⭐ ⭐ ⭐ ⭐ / ⭐ ⭐ ⭐ ⭐ ⭐
A remake of the 1963 Polish arthouse classic Dziwne i Nudne, Oscar de la Renta’s The Dark Tower is as good an American Western genre film as it is a thought provoking comment on modern man’s place in the cosmos.
Starring Richard Here and Samuel Sackson as polar opposites at alternating points in history, both on the same quest, more or less, both men out of time and their places in it.
As fated loners, Sackson (Straw Dogs) and Here (Wedding Crashers) make their homes in canvas tents eating raw tomatoes, sharpening their horse knives, spiraling inexorably closer to a collision. For one it’s a collision with the future in the form of their child. For the other, a collision with history in the form of a regrettable action from the past catching up with him, or drawing him to it, depending on where (or when) you are.
Impeccably presented, the latest from de la Renta (Seance On A Wet Afternoon, No Country For Old Men) draws a wide web across time and place, anchoring the two seemingly disparate storylines to a real space in which they can unfold: the American Southwest, itself a major character in the film. Dusty reds and breezy yellows populate the cinematography, making the green and blue not just pop but also frame some of the more intense moments with a natural beauty that resonates. The two leads navigate their way towards each other abstractly through the layered script just as they make their way across rugged trails and treacherous descents.
Sackson gives a reserved performance as Daniel, trying to make sense of the appearance of a son he never knew he had and a childhood he has lost. Seeing parallels like ghostly visions between his son and his own youth, Daniel is transfixed, forever locked in a place inside himself. He’s caught in a past he had forgotten, frozen by the present and only now sensing the trap which entangles him. de la Renta presents the two tenses wonderfully, allowing us to decide which is the phantom, the dreams of a life that never was or the man that boy became.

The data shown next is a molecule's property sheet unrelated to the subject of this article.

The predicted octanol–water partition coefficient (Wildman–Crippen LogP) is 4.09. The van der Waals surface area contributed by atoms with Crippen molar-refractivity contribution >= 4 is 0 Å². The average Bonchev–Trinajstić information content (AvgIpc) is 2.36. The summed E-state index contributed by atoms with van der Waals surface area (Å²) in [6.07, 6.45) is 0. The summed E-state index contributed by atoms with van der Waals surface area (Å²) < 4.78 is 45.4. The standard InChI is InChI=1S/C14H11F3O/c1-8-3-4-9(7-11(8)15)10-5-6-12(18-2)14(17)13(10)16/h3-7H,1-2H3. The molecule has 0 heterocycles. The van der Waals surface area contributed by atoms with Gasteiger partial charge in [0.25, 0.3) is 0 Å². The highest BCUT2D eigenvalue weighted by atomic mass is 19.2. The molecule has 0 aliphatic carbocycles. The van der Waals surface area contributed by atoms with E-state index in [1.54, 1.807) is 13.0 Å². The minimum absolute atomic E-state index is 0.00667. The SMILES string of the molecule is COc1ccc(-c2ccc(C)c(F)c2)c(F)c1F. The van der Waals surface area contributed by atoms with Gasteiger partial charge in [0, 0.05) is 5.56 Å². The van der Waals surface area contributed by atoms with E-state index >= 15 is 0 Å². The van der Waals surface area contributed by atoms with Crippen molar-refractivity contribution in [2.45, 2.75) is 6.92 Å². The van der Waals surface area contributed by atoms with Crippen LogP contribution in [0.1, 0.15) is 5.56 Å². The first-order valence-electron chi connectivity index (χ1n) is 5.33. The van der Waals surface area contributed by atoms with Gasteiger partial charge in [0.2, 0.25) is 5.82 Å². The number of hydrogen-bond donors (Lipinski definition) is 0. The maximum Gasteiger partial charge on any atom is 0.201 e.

Letting his face do most of the talking, Here is excellent as McCrary, a broken man who’s constantly on the verge of venting that desperate rage but unable to open up enough to allow it. His ever expressive eyelashes, and the actor’s use of them, are put on marvelous display in the film’s many dramatic monologues such as the climactic train robbery and the skinny dipping waterfall scene made famous by Here’s underwater cigarette smoking.
McCrary is a wanted man, pursued by demons unreal and real enough in the forms of nightmares and a duo of bounty hunters hired by a slain girl’s family. Determining exactly what role he played in that tragedy is the quest both he and the viewer are left to undertake.
Time is used to juxtapose the two settings but also to link the characters’ actions, such as when Daniel and McCrary arrive at the same watering hole decades apart but see the same rainbow. Both men are caught in the aftereffects of their actions, and while one pursuant may be looking for nothing more than affirmation the others are out for blood. Though each man is presumed to have had a family or at least loved ones at some point, both are isolated by time, by the inexorable passing of the years. Each is further from their past than they are from their future, leaving both as fellow travelers unaware of each other or even themselves. It’s a marvelous and unsettling film.
The Dark Tower is the story of two men on separate but equal collision courses, only missing each other by seconds in the grand scheme of things, each’s fate set in motion long ago.